Friday, 31 July 2015
Last updated 11 hours ago
Oct 31 2006 | 10:10am ET
The former head of the world’s biggest hedge fund is calling for U.S. regulators to probe the industry to determine if “there is sufficient transparency” and “enough liquidity” in the system.
Hank Paulson recently raised these issues on Bloomberg television in his new capacity as a regulator.
The newly-minted Treasury secretary – whose department is working with the Securities and Exchange Commission, Federal Reserve and Commodity Futures Trading Commission to examine the impact of hedge funds on financial markets – is the former chairman and CEO of Goldman Sachs, which he helped build into the world’s largest hedge fund, with Goldman Sachs Asset Management now boasting more than $20 billion in assets under management.
“We need to be vigilant and make sure we are thinking through all of the various risks and that we are being very careful here,” Paulson said. “This is an industry that has added a lot to the capital markets, and it has been a positive force.”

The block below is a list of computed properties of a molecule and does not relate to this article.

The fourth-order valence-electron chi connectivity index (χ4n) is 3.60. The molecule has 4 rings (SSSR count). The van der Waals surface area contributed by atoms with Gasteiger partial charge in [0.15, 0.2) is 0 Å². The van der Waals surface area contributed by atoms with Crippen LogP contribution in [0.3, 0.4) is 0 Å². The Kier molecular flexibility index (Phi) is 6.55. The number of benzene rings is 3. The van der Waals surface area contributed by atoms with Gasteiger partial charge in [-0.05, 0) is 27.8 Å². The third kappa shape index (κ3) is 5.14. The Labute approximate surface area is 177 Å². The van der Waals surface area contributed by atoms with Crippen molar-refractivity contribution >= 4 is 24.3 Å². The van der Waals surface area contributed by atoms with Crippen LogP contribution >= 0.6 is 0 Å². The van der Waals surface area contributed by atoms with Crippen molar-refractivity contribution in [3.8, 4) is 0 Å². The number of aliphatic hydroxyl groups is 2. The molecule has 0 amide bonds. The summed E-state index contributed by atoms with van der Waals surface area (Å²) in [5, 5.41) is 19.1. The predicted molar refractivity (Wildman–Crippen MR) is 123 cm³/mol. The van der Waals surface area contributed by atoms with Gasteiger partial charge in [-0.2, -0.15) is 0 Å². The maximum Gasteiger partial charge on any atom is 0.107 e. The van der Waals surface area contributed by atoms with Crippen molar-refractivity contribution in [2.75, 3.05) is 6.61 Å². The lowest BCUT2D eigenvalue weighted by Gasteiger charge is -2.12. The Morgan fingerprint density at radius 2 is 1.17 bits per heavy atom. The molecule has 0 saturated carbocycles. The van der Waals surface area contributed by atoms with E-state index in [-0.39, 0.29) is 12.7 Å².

It’s also an industry that has been a positive force for Paulson, and has added a lot to his bank accounts. Paulson made almost $40 million dollars at Goldman in 2005, and his stock holdings in the firm were worth some $700 million before he joined the Treasury, both in no small part due to the wild success of the firm’s hedge fund unit.
Of course, maybe it just depends on where you sit. Paulson’ predecessor at Treasury, John Snow, told Bloomberg News today that he favors a “lighter” touch regulatory regime for hedge funds. “The far bigger risk is overreaching regulation.”
Now the chairman of private equity firm Cerberus Capital Management, Snow said, “The real [police] of these pools of capital are the investors.” He added that any government intervention would imply, “Don’t worry. Now the government is watching over you and there aren’t any problems.”
May 27 2015 | 2:15pm ET
Support Hedge Funds Care, also known as Help For Children (HFC), by participating in this year's raffle. All proceeds go to support HFC's mission of preventing and treating child abuse. Read more…